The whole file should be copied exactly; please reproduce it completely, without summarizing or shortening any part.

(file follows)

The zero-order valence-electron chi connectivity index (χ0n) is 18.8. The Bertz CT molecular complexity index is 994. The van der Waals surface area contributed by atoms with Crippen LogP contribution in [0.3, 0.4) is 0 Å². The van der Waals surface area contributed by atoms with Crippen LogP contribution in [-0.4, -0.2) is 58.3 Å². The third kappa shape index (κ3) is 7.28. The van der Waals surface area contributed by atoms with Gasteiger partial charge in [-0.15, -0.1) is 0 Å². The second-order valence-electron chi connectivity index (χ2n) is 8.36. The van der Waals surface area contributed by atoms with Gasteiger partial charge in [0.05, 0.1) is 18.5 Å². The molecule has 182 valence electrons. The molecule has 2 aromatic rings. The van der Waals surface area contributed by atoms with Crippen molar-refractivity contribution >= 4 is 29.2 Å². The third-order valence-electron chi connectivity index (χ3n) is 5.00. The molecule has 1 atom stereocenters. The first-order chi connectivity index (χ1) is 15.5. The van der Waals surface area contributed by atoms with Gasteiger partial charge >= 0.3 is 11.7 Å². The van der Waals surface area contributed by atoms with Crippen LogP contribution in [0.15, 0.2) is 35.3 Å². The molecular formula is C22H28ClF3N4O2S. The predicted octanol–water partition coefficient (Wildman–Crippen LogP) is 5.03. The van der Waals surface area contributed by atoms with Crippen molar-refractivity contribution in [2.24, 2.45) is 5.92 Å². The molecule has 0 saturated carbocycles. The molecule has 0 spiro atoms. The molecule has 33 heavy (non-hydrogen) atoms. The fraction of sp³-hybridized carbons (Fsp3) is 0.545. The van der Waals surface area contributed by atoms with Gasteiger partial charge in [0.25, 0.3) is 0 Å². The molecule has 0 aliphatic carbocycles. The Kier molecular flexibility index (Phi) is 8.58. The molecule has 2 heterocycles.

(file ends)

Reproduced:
The zero-order valence-electron chi connectivity index (χ0n) is 18.8. The Bertz CT molecular complexity index is 994. The van der Waals surface area contributed by atoms with Crippen LogP contribution in [0.3, 0.4) is 0 Å². The van der Waals surface area contributed by atoms with Crippen LogP contribution in [-0.4, -0.2) is 58.3 Å². The third kappa shape index (κ3) is 7.28. The van der Waals surface area contributed by atoms with Gasteiger partial charge in [-0.15, -0.1) is 0 Å². The second-order valence-electron chi connectivity index (χ2n) is 8.36. The van der Waals surface area contributed by atoms with Gasteiger partial charge in [0.05, 0.1) is 18.5 Å². The molecule has 182 valence electrons. The molecule has 2 aromatic rings. The van der Waals surface area contributed by atoms with Crippen molar-refractivity contribution >= 4 is 29.2 Å². The third-order valence-electron chi connectivity index (χ3n) is 5.00. The molecule has 1 atom stereocenters. The first-order chi connectivity index (χ1) is 15.5. The van der Waals surface area contributed by atoms with Gasteiger partial charge >= 0.3 is 11.7 Å². The van der Waals surface area contributed by atoms with Crippen LogP contribution in [0.15, 0.2) is 35.3 Å². The molecular formula is C22H28ClF3N4O2S. The predicted octanol–water partition coefficient (Wildman–Crippen LogP) is 5.03. The van der Waals surface area contributed by atoms with Crippen molar-refractivity contribution in [2.24, 2.45) is 5.92 Å². The molecule has 0 saturated carbocycles. The molecule has 0 spiro atoms. The molecule has 33 heavy (non-hydrogen) atoms. The fraction of sp³-hybridized carbons (Fsp3) is 0.545. The van der Waals surface area contributed by atoms with Gasteiger partial charge in [0.25, 0.3) is 0 Å². The molecule has 0 aliphatic carbocycles. The Kier molecular flexibility index (Phi) is 8.58. The molecule has 2 heterocycles.